In the donor-recipient pairs, the kidney donors and recipients aren't compatible with each other. However, the donor of each pair is compatible with the recipient of the other pair. If both pairs are willing, your doctors may consider a paired donation.
Doctors and surgeons in the Mayo Clinic Transplant Center conduct paired kidney donations for selected people who need kidney transplants. The transplant programs at Mayo Clinic in Arizona, Florida and Minnesota maintain shared lists among the three locations to identify donors who may be compatible with other recipients for a kidney transplant. If a compatible donor is found for a recipient at a different location, doctors can perform a paired donation.
For paired kidney donation, kidney donors and their recipients aren't compatible for a kidney transplant. However, the donor of each pair is compatible with the recipient of the other pair. If both donors and recipients are willing, your doctors may consider a paired donation. This program provides a way for people to receive a living donor kidney transplant instead of being on the deceased donor waiting list for several years.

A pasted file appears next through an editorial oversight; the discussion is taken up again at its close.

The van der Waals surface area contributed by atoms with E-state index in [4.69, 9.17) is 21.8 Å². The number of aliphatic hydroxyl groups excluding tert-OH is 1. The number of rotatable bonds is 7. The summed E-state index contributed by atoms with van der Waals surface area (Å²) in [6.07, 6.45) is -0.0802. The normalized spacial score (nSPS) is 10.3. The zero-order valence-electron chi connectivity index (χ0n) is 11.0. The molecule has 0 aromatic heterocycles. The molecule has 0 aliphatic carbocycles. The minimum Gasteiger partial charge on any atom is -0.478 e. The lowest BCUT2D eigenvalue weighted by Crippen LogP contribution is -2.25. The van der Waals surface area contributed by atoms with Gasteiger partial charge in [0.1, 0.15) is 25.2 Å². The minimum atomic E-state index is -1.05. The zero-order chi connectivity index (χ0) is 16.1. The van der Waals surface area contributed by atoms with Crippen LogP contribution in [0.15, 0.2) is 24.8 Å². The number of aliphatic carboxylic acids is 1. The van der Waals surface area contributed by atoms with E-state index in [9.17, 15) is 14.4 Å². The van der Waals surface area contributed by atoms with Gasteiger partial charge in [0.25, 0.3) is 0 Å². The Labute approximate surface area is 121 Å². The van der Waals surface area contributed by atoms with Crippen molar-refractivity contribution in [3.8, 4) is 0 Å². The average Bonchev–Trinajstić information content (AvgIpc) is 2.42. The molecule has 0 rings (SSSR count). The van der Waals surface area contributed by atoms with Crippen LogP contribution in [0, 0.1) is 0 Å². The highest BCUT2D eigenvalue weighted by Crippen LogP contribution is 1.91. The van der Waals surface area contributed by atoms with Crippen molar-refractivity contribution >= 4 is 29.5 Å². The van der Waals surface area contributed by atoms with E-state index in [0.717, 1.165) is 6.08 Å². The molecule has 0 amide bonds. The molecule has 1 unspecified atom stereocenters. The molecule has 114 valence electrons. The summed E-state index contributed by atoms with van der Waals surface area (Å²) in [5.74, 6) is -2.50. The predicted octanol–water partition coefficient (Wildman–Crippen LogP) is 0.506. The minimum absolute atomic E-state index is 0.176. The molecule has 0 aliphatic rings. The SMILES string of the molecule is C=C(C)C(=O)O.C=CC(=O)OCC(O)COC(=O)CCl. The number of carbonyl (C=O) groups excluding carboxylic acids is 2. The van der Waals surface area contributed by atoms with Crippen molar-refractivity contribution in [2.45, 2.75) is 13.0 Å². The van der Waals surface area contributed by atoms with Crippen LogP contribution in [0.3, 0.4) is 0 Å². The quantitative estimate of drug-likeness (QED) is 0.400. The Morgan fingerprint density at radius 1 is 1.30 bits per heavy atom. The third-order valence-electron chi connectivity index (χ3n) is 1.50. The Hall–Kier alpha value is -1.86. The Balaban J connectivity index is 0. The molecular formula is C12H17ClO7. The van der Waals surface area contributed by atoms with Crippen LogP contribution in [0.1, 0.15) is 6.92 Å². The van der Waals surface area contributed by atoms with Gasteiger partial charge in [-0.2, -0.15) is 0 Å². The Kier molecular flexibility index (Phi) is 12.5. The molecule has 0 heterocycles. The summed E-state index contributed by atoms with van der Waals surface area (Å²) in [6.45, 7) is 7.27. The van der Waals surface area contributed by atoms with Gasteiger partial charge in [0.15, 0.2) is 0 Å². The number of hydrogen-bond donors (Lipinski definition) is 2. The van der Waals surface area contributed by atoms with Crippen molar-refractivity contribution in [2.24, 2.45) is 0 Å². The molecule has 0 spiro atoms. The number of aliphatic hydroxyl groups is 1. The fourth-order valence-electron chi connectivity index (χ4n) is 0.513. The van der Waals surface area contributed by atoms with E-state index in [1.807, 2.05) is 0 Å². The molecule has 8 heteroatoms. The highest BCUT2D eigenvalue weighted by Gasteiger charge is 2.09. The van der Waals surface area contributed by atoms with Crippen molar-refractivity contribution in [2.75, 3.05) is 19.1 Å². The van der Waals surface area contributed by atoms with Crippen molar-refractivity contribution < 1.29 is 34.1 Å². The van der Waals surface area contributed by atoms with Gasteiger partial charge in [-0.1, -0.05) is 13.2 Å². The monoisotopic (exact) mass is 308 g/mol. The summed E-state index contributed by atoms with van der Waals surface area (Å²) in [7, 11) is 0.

You're evaluated to determine if you're compatible with another donor and ready for a transplant. Your donor then gives his or her kidney to the other recipient. The other recipient's donor gives his or her kidney to you. Paired kidney donation may include several pairs. In some cases, the kidney is removed from the donor at one Mayo Clinic site and flown to another site where the transplant takes place.